U.S. Department of Health & Human Services ORI (only Biomedical, not Social Behavioral) Research Misconduct

A quick review of the research misconduct case summaries via the United States Department of Health and Human Services Office of Research Integrity reveals one recurring theme.  Of the 34 researchers who currently have imposed administrative actions against them due to findings of research misconduct, all 34 of them were conducting biomedical-related research.

 

For example, consider the following:

2005 – Kornak, Paul H. – Stratton VA Medical Center

2005 – Poehlman, Eric T. – University of Vermont – National Institute of Aging & National Institute of Diabetes and Digestive and Kidney Diseases

2007 – Sudbo, Jon – Norwegian Radium Hospital – National Cancer Institute & National Institutes of Health

2009 – Thomas, Judith M. – University of Alabama at Birmingham – National Institute of Allergy and Infectious Diseases, National Institutes of Health, & National Institute of Diabetes and Digestive and Kidney Diseases

2012 – Thiruchelvam, Mona – University of Medicine and Dentistry of New Jersey – National Institute of Environmental Health Sciences, National Institutes of Health, & National Institute on Drug Abuse

2012 – Smart, Eric J. – University of Kentucky – National Heart, Lung, and Blood Institute, National Institutes of Health, & National Institute of Diabetes and Digestive and Kidney Diseases

2015 – Potti, Anil – Duke University School of Medicine – National Heart, Lung, and Blood Institute, National Institutes of Health, & National Cancer Institute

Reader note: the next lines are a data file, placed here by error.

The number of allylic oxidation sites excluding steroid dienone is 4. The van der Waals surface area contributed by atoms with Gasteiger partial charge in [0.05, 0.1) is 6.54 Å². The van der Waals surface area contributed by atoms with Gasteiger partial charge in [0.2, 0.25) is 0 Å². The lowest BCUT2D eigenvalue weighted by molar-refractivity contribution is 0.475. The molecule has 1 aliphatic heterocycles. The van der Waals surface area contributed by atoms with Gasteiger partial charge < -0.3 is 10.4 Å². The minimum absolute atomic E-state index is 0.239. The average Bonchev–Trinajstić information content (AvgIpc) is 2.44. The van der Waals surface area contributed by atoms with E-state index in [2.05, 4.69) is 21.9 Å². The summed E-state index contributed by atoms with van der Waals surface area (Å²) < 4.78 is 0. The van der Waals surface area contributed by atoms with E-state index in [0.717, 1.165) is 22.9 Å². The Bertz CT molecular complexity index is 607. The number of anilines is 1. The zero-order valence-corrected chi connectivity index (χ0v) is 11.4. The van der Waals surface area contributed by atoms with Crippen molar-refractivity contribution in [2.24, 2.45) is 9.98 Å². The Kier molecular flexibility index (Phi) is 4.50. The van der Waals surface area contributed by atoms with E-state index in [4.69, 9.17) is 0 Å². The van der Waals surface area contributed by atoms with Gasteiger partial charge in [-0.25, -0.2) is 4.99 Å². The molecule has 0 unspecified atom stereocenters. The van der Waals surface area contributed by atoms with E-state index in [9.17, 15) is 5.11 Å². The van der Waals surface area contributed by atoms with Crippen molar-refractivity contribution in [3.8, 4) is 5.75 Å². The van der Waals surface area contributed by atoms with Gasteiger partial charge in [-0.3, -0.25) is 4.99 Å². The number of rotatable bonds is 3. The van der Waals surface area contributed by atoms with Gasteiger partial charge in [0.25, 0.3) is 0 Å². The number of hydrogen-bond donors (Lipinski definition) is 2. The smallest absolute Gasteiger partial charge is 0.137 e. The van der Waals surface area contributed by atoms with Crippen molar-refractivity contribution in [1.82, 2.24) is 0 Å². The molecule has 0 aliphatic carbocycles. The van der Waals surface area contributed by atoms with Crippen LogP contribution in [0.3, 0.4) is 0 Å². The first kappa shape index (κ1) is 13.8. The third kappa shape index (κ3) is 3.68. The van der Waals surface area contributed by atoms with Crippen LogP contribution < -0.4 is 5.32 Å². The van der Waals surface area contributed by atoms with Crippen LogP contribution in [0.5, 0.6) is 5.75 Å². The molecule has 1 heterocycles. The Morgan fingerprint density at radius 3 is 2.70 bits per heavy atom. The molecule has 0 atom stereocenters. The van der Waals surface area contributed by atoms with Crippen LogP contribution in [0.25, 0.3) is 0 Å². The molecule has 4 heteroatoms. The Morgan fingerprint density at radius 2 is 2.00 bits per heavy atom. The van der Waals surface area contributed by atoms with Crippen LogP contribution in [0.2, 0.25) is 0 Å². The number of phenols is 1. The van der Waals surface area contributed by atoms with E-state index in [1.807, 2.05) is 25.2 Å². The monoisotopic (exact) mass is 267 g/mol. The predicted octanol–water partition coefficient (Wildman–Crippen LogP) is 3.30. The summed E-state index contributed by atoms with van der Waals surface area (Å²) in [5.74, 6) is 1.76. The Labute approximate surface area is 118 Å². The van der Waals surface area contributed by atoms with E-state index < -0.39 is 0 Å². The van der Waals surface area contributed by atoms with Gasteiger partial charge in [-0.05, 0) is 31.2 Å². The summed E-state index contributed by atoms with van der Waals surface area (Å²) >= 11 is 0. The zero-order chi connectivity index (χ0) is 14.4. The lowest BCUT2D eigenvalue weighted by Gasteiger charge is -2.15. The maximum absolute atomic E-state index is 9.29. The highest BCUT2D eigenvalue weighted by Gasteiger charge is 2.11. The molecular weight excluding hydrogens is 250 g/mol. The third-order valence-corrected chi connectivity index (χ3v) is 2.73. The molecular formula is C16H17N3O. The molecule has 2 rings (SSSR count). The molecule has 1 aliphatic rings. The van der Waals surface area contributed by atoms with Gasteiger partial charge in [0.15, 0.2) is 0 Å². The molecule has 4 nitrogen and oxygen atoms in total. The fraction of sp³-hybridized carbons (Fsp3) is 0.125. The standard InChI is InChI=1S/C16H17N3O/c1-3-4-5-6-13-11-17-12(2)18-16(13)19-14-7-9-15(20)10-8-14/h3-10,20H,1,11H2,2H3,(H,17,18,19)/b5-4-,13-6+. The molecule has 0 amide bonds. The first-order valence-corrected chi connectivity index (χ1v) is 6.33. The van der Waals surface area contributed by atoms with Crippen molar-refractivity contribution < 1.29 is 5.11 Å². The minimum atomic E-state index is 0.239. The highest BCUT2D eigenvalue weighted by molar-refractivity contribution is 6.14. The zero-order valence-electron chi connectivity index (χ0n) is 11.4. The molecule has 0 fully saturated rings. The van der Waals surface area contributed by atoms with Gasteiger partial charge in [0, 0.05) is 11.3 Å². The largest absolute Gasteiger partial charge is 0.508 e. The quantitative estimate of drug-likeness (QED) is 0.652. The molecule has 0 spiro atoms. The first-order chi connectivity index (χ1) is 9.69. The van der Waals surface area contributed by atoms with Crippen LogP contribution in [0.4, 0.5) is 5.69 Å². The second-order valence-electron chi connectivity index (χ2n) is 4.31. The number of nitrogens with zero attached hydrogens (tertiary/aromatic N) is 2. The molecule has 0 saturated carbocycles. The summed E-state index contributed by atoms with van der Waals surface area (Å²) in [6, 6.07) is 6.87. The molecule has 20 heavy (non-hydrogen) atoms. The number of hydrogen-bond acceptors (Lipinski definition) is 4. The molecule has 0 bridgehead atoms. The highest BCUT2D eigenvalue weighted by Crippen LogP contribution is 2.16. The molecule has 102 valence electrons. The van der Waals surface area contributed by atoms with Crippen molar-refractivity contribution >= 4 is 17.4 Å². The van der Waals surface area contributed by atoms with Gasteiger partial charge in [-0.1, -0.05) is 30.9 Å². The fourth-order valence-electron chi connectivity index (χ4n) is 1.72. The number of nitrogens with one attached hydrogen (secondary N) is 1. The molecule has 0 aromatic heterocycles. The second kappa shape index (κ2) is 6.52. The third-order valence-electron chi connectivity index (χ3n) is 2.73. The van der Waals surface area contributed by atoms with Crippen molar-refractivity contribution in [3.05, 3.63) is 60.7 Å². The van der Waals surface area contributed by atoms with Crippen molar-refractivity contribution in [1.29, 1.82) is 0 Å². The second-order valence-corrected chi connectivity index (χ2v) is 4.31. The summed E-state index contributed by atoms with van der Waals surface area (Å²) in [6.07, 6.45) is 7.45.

Why are all of the research misconduct case summaries biomedical-related?  Are biomedical-related research falsifications or fabrications more detectable?  Is it simply that biomedical-related research misconduct exposes participants to significantly greater harms and, thus, warrants the full resources of the governing body?

 

As a graduate student in the Department of Engineering Education, all of my interests are related to social behavioral research.  Since social behavioral research is also within the purview of the United States Department of Health and Human Services Office of Research Integrity, do they also investigate social behavioral research misconduct?  If yes, what explains the absence of any social behavioral research misconduct case summaries?  Is social behavioral research misconduct more difficult to detect?

If no, what governing body does investigate social behavioral research misconduct?

This entry was posted in Preparing the Future Professoriate. Bookmark the permalink.

3 Responses to U.S. Department of Health & Human Services ORI (only Biomedical, not Social Behavioral) Research Misconduct

Leave a Reply

This site uses Akismet to reduce spam. Learn how your comment data is processed.